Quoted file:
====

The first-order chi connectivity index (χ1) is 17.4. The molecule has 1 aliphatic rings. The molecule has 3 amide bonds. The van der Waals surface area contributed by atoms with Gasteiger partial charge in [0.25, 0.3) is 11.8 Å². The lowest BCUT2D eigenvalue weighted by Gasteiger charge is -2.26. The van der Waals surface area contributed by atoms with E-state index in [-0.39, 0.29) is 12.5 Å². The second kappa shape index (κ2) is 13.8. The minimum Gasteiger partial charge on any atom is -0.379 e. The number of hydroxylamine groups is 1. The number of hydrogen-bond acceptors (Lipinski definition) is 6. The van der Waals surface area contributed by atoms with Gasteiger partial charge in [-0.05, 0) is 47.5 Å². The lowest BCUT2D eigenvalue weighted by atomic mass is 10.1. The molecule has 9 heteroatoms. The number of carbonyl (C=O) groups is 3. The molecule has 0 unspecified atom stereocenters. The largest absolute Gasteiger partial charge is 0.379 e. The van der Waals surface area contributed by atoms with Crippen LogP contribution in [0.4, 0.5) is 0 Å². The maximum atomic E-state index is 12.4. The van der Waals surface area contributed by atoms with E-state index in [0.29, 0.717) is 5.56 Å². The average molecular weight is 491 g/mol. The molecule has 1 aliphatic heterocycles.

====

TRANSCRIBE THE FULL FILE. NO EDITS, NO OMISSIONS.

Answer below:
The first-order chi connectivity index (χ1) is 17.4. The molecule has 1 aliphatic rings. The molecule has 3 amide bonds. The van der Waals surface area contributed by atoms with Gasteiger partial charge in [0.25, 0.3) is 11.8 Å². The lowest BCUT2D eigenvalue weighted by Gasteiger charge is -2.26. The van der Waals surface area contributed by atoms with E-state index in [-0.39, 0.29) is 12.5 Å². The second kappa shape index (κ2) is 13.8. The minimum Gasteiger partial charge on any atom is -0.379 e. The number of hydroxylamine groups is 1. The number of hydrogen-bond acceptors (Lipinski definition) is 6. The van der Waals surface area contributed by atoms with Gasteiger partial charge in [-0.05, 0) is 47.5 Å². The lowest BCUT2D eigenvalue weighted by atomic mass is 10.1. The molecule has 9 heteroatoms. The number of carbonyl (C=O) groups is 3. The molecule has 0 unspecified atom stereocenters. The largest absolute Gasteiger partial charge is 0.379 e. The van der Waals surface area contributed by atoms with Crippen LogP contribution in [0.4, 0.5) is 0 Å². The maximum atomic E-state index is 12.4. The van der Waals surface area contributed by atoms with E-state index in [0.29, 0.717) is 5.56 Å². The average molecular weight is 491 g/mol. The molecule has 1 aliphatic heterocycles.